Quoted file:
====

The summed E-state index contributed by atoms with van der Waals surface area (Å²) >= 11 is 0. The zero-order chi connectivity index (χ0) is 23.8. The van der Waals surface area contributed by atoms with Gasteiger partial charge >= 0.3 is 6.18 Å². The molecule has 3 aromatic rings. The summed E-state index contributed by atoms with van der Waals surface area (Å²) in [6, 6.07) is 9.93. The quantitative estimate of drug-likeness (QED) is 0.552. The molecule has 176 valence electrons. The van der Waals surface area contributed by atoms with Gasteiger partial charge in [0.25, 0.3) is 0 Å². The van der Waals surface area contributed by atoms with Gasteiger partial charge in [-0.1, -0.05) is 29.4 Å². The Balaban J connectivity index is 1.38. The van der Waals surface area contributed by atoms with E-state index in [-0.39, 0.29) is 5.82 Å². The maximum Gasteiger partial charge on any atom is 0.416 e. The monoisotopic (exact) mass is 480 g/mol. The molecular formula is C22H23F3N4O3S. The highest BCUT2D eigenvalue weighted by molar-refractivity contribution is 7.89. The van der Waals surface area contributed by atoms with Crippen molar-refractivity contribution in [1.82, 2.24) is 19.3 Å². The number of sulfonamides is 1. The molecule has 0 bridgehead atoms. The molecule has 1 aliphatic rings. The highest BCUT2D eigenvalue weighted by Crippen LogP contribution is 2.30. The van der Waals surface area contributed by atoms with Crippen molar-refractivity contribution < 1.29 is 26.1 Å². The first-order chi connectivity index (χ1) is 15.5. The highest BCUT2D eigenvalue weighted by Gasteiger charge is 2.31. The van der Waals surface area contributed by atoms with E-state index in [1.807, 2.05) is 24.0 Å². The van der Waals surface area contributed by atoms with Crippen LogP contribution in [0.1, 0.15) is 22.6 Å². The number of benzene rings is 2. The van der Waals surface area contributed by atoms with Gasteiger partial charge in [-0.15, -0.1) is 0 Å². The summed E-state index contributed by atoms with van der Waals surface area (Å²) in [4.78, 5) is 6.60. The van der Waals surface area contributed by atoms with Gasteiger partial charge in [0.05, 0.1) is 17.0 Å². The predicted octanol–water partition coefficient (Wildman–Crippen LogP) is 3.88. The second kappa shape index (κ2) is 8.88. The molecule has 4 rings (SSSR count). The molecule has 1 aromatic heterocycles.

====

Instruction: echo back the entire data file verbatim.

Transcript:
The summed E-state index contributed by atoms with van der Waals surface area (Å²) >= 11 is 0. The zero-order chi connectivity index (χ0) is 23.8. The van der Waals surface area contributed by atoms with Gasteiger partial charge >= 0.3 is 6.18 Å². The molecule has 3 aromatic rings. The summed E-state index contributed by atoms with van der Waals surface area (Å²) in [6, 6.07) is 9.93. The quantitative estimate of drug-likeness (QED) is 0.552. The molecule has 176 valence electrons. The van der Waals surface area contributed by atoms with Gasteiger partial charge in [0.25, 0.3) is 0 Å². The van der Waals surface area contributed by atoms with Gasteiger partial charge in [-0.1, -0.05) is 29.4 Å². The Balaban J connectivity index is 1.38. The van der Waals surface area contributed by atoms with E-state index in [-0.39, 0.29) is 5.82 Å². The maximum Gasteiger partial charge on any atom is 0.416 e. The monoisotopic (exact) mass is 480 g/mol. The molecular formula is C22H23F3N4O3S. The highest BCUT2D eigenvalue weighted by molar-refractivity contribution is 7.89. The van der Waals surface area contributed by atoms with Crippen molar-refractivity contribution in [1.82, 2.24) is 19.3 Å². The number of sulfonamides is 1. The molecule has 0 bridgehead atoms. The molecule has 1 aliphatic rings. The highest BCUT2D eigenvalue weighted by Crippen LogP contribution is 2.30. The van der Waals surface area contributed by atoms with Crippen molar-refractivity contribution < 1.29 is 26.1 Å². The first-order chi connectivity index (χ1) is 15.5. The highest BCUT2D eigenvalue weighted by Gasteiger charge is 2.31. The van der Waals surface area contributed by atoms with E-state index in [1.807, 2.05) is 24.0 Å². The van der Waals surface area contributed by atoms with Crippen LogP contribution in [0.1, 0.15) is 22.6 Å². The number of benzene rings is 2. The van der Waals surface area contributed by atoms with Gasteiger partial charge in [-0.15, -0.1) is 0 Å². The summed E-state index contributed by atoms with van der Waals surface area (Å²) in [4.78, 5) is 6.60. The van der Waals surface area contributed by atoms with Gasteiger partial charge in [0.05, 0.1) is 17.0 Å². The predicted octanol–water partition coefficient (Wildman–Crippen LogP) is 3.88. The second kappa shape index (κ2) is 8.88. The molecule has 4 rings (SSSR count). The molecule has 1 aromatic heterocycles.